Putin-Abe summit stokes Japanese interest in Southern Kurils
Russian President Vladimir Putin began a two-day visit to Japan last week with talks with Japanese Prime Minister Shinzo Abe over the marine resources of the disputed Kuril Islands.
A major focus of the discussions, from Abe’s point of view, was to reiterate Japan’s claims to what it calls the “Northern Islands” – four islands of the Kuril island chain northeast of Hokkaido. The islands were occupied by the U.S.S.R. in the final days of the Second World War, and have since been incorporated into Russia. They remain the major obstacle to the signing of a formal peace treaty.
However, in practical terms, the lack of a treaty does not matter, since in 1956, the Soviet Union and Japan signed a joint declaration restoring diplomatic relations. Included in the declaration was a formal end to the war, exchange of remaining prisoners and Soviet support for Japan joining the United Nations. It was also agreed that the smaller islands, Shikotan and Habomai (actually a group of small islands) among the four, would be returned upon the signing of a formal peace treaty.
Japan has delayed concluding a peace treaty, as it wishes to also keep open its claim to Kunashir and Iturup, the larger islands, which it calls Kunashiri and Etorofu. It has sometimes floated a concept labeled “2 + alpha,” which would mean that it would receive the two smaller islands at the time of the peace treaty, while maintaining its claims to the other two.
Japanese media has spent the week before the meeting cataloging the fishery resources of the islands, which include pollock, Pacific cod, flatfishes, salmon (chum, pink and sockeye), Pacific herring, Atka mackerel, Japanese flying squid and Japanese sardines. Additionally, snow, hair and king crab and sea cucumber are abundant. The return of the two smaller islands would include the larger Pacific-side 200-mile exclusive economic zone.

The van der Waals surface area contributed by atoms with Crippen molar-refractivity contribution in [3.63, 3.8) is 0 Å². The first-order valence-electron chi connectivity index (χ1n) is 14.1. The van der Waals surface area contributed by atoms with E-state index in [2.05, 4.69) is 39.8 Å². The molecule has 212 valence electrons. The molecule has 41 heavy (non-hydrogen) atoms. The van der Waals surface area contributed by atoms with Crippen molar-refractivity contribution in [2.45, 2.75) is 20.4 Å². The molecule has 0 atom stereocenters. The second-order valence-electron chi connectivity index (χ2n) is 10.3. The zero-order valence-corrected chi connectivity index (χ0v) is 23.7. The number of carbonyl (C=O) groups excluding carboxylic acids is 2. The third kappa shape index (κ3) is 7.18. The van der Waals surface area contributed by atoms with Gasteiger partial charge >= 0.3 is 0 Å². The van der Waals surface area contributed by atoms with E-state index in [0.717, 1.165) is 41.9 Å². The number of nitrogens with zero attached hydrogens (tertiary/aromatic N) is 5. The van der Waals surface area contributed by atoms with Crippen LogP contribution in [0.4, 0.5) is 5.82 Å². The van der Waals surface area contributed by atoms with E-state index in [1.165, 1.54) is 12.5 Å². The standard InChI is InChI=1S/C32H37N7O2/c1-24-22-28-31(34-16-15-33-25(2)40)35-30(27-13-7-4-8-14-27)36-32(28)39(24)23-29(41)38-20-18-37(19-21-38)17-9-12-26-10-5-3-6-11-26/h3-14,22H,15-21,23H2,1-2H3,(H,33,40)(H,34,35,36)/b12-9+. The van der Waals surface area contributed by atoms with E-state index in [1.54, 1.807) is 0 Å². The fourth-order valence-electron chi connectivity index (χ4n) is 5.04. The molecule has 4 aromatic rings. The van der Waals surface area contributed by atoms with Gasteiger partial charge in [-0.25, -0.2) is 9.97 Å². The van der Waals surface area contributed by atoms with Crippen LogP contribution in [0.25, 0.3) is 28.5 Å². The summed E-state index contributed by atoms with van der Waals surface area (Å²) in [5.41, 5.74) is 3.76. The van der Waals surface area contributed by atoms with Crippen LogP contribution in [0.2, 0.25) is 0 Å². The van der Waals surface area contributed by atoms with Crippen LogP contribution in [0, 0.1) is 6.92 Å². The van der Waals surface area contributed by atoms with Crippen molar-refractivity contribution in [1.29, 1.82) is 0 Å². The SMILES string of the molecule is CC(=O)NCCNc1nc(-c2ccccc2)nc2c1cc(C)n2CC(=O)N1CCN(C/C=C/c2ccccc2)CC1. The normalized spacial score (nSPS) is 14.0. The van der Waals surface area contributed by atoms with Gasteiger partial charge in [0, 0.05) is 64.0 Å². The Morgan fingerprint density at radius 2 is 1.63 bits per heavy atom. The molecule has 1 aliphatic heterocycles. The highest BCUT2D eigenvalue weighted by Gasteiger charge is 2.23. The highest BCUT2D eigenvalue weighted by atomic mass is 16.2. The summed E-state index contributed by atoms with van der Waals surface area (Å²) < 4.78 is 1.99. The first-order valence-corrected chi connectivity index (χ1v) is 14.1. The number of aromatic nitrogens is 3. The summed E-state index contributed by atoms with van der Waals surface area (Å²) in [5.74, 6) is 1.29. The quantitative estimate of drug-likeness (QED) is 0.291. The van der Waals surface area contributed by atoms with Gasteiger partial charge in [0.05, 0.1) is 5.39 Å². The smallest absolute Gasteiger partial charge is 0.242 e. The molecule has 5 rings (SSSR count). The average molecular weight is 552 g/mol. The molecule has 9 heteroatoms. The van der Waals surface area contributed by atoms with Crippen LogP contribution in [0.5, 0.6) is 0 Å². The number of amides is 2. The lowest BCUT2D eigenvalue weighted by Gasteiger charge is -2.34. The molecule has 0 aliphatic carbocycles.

For Russia however, “2 + alpha” would be unacceptable, since the strait between the two larger islands offers an ice-free passage to the Okhotsk Sea, ensuring access to its Pacific naval bases. Japan also proposes joint economic development of the islands, but while Japanese investment may be permitted, Russia would insist on maintaining complete political sovereignty. For Russia, despite the apparent futility of the discussions, the summit gives Putin a chance to be publicly welcomed by a leader of a Group of Seven (G7) nation at a time when the United States is trying to isolate Russia.
For Japan too, doing nothing may be better than settling for what was previously agreed. The islands are a pet issue for Japanese right-wing groups and for organizations of families of former inhabitants, and renouncing the claim would bring severe political backlash for the government. For Japan, it is important to keep bringing up the issue to keep the claim alive, as some future event may provide a new opening for negotiations.